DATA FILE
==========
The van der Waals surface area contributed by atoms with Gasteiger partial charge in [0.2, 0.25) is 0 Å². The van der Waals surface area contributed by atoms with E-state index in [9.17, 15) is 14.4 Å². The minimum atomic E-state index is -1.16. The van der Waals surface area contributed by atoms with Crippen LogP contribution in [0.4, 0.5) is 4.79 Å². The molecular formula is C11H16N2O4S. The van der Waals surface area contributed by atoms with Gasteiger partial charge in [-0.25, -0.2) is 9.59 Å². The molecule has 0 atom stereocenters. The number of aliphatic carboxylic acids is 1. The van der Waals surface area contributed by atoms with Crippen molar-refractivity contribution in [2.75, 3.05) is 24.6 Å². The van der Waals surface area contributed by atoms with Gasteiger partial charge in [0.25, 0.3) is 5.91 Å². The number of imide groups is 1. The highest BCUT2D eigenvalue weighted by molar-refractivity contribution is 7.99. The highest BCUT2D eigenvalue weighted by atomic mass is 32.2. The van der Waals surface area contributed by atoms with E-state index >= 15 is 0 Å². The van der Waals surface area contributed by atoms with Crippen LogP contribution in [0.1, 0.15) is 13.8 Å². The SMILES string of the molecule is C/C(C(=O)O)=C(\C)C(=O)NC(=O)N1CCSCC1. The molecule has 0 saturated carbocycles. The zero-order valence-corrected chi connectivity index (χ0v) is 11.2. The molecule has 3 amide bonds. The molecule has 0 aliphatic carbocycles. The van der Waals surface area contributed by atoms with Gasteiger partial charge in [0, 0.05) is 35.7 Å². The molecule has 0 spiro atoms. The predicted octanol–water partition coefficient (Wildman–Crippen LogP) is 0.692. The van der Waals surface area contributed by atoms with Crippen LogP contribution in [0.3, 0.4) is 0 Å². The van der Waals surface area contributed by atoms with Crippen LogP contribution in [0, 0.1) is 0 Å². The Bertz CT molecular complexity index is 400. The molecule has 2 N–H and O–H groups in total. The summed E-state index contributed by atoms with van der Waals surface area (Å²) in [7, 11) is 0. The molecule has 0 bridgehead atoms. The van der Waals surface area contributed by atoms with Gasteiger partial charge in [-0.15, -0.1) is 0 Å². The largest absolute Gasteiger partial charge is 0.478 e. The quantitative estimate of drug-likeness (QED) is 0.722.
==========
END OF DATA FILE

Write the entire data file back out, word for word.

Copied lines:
The van der Waals surface area contributed by atoms with Gasteiger partial charge in [0.2, 0.25) is 0 Å². The van der Waals surface area contributed by atoms with E-state index in [9.17, 15) is 14.4 Å². The minimum atomic E-state index is -1.16. The van der Waals surface area contributed by atoms with Crippen LogP contribution in [0.4, 0.5) is 4.79 Å². The molecular formula is C11H16N2O4S. The van der Waals surface area contributed by atoms with Gasteiger partial charge in [-0.25, -0.2) is 9.59 Å². The molecule has 0 atom stereocenters. The number of aliphatic carboxylic acids is 1. The van der Waals surface area contributed by atoms with Crippen molar-refractivity contribution in [2.75, 3.05) is 24.6 Å². The van der Waals surface area contributed by atoms with Gasteiger partial charge in [0.25, 0.3) is 5.91 Å². The number of imide groups is 1. The highest BCUT2D eigenvalue weighted by molar-refractivity contribution is 7.99. The highest BCUT2D eigenvalue weighted by atomic mass is 32.2. The van der Waals surface area contributed by atoms with E-state index >= 15 is 0 Å². The van der Waals surface area contributed by atoms with Crippen LogP contribution in [0.1, 0.15) is 13.8 Å². The SMILES string of the molecule is C/C(C(=O)O)=C(\C)C(=O)NC(=O)N1CCSCC1. The molecule has 0 saturated carbocycles. The zero-order valence-corrected chi connectivity index (χ0v) is 11.2. The molecule has 3 amide bonds. The molecule has 0 aliphatic carbocycles. The van der Waals surface area contributed by atoms with Gasteiger partial charge in [0, 0.05) is 35.7 Å². The molecule has 0 spiro atoms. The predicted octanol–water partition coefficient (Wildman–Crippen LogP) is 0.692. The van der Waals surface area contributed by atoms with Crippen LogP contribution in [0.3, 0.4) is 0 Å². The van der Waals surface area contributed by atoms with Crippen LogP contribution in [0, 0.1) is 0 Å². The Bertz CT molecular complexity index is 400. The molecule has 2 N–H and O–H groups in total. The summed E-state index contributed by atoms with van der Waals surface area (Å²) in [7, 11) is 0. The molecule has 0 bridgehead atoms. The van der Waals surface area contributed by atoms with Gasteiger partial charge in [-0.15, -0.1) is 0 Å². The largest absolute Gasteiger partial charge is 0.478 e. The quantitative estimate of drug-likeness (QED) is 0.722.